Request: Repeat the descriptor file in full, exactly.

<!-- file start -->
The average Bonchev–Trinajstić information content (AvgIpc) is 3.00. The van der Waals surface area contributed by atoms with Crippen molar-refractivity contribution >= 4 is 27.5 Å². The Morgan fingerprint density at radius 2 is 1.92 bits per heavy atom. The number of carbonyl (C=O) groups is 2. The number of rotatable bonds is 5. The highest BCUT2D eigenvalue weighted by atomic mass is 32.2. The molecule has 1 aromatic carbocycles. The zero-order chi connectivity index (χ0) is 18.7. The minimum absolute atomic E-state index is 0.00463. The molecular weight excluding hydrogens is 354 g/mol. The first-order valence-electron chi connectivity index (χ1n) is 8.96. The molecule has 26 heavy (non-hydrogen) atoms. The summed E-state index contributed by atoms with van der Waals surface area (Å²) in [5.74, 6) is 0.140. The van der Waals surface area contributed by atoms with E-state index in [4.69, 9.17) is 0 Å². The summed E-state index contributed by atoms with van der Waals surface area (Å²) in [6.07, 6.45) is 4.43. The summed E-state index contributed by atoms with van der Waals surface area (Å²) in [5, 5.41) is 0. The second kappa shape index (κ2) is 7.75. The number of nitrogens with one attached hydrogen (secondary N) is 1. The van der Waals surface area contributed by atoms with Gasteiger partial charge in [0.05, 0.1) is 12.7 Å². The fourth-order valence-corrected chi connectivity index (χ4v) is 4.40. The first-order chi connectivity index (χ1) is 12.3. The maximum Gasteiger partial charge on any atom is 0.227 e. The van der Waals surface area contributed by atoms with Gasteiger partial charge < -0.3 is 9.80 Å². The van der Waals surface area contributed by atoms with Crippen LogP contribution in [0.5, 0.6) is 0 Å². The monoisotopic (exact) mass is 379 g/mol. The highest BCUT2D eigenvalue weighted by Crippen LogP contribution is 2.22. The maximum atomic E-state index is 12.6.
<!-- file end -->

The average Bonchev–Trinajstić information content (AvgIpc) is 3.00. The van der Waals surface area contributed by atoms with Crippen molar-refractivity contribution >= 4 is 27.5 Å². The Morgan fingerprint density at radius 2 is 1.92 bits per heavy atom. The number of carbonyl (C=O) groups is 2. The number of rotatable bonds is 5. The highest BCUT2D eigenvalue weighted by atomic mass is 32.2. The molecule has 1 aromatic carbocycles. The zero-order chi connectivity index (χ0) is 18.7. The minimum absolute atomic E-state index is 0.00463. The molecular weight excluding hydrogens is 354 g/mol. The first-order valence-electron chi connectivity index (χ1n) is 8.96. The molecule has 26 heavy (non-hydrogen) atoms. The summed E-state index contributed by atoms with van der Waals surface area (Å²) in [5.74, 6) is 0.140. The van der Waals surface area contributed by atoms with E-state index in [4.69, 9.17) is 0 Å². The summed E-state index contributed by atoms with van der Waals surface area (Å²) in [6.07, 6.45) is 4.43. The summed E-state index contributed by atoms with van der Waals surface area (Å²) in [5, 5.41) is 0. The second kappa shape index (κ2) is 7.75. The number of nitrogens with one attached hydrogen (secondary N) is 1. The van der Waals surface area contributed by atoms with Gasteiger partial charge in [0.05, 0.1) is 12.7 Å². The fourth-order valence-corrected chi connectivity index (χ4v) is 4.40. The first-order chi connectivity index (χ1) is 12.3. The maximum Gasteiger partial charge on any atom is 0.227 e. The van der Waals surface area contributed by atoms with Gasteiger partial charge < -0.3 is 9.80 Å². The van der Waals surface area contributed by atoms with Crippen LogP contribution in [0.5, 0.6) is 0 Å². The monoisotopic (exact) mass is 379 g/mol. The highest BCUT2D eigenvalue weighted by Crippen LogP contribution is 2.22. The maximum atomic E-state index is 12.6.